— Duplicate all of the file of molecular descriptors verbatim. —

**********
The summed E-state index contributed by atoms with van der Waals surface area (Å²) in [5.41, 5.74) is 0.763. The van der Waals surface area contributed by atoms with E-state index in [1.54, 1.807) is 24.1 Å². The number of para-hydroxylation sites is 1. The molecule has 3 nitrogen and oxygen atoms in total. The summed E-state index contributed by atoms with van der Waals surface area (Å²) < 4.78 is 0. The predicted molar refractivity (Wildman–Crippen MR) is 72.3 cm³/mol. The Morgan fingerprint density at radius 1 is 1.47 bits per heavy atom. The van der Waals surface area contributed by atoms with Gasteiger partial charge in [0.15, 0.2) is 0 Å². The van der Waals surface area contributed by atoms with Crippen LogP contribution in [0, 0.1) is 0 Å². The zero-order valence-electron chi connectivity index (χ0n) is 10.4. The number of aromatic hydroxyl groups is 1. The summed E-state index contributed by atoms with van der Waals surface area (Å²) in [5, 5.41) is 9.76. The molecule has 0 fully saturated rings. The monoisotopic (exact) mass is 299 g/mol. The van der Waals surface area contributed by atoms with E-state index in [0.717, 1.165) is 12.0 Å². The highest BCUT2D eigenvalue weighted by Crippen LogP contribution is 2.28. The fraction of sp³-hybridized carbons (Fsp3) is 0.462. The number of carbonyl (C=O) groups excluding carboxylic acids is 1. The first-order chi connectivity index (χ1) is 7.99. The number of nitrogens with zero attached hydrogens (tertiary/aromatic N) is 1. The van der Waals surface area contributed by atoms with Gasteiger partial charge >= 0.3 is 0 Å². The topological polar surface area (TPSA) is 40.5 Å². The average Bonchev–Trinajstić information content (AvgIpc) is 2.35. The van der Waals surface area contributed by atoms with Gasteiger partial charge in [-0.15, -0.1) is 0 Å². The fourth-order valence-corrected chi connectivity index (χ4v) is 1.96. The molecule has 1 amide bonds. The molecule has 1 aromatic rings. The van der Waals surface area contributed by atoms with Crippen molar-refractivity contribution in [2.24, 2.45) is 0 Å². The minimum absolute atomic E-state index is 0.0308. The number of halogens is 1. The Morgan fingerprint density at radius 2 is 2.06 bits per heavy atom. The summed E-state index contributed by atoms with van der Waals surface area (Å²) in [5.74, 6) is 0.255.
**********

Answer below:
The summed E-state index contributed by atoms with van der Waals surface area (Å²) in [5.41, 5.74) is 0.763. The van der Waals surface area contributed by atoms with E-state index in [1.54, 1.807) is 24.1 Å². The number of para-hydroxylation sites is 1. The molecule has 3 nitrogen and oxygen atoms in total. The summed E-state index contributed by atoms with van der Waals surface area (Å²) < 4.78 is 0. The predicted molar refractivity (Wildman–Crippen MR) is 72.3 cm³/mol. The Morgan fingerprint density at radius 1 is 1.47 bits per heavy atom. The van der Waals surface area contributed by atoms with Gasteiger partial charge in [0.15, 0.2) is 0 Å². The van der Waals surface area contributed by atoms with Crippen LogP contribution in [0, 0.1) is 0 Å². The zero-order valence-electron chi connectivity index (χ0n) is 10.4. The number of aromatic hydroxyl groups is 1. The summed E-state index contributed by atoms with van der Waals surface area (Å²) in [5, 5.41) is 9.76. The molecule has 0 fully saturated rings. The monoisotopic (exact) mass is 299 g/mol. The van der Waals surface area contributed by atoms with E-state index in [0.717, 1.165) is 12.0 Å². The highest BCUT2D eigenvalue weighted by Crippen LogP contribution is 2.28. The fraction of sp³-hybridized carbons (Fsp3) is 0.462. The number of carbonyl (C=O) groups excluding carboxylic acids is 1. The first-order chi connectivity index (χ1) is 7.99. The number of nitrogens with zero attached hydrogens (tertiary/aromatic N) is 1. The van der Waals surface area contributed by atoms with Gasteiger partial charge >= 0.3 is 0 Å². The topological polar surface area (TPSA) is 40.5 Å². The average Bonchev–Trinajstić information content (AvgIpc) is 2.35. The van der Waals surface area contributed by atoms with Gasteiger partial charge in [-0.15, -0.1) is 0 Å². The fourth-order valence-corrected chi connectivity index (χ4v) is 1.96. The molecule has 1 amide bonds. The molecule has 1 aromatic rings. The van der Waals surface area contributed by atoms with Crippen molar-refractivity contribution in [2.24, 2.45) is 0 Å². The minimum absolute atomic E-state index is 0.0308. The number of halogens is 1. The Morgan fingerprint density at radius 2 is 2.06 bits per heavy atom. The summed E-state index contributed by atoms with van der Waals surface area (Å²) in [5.74, 6) is 0.255.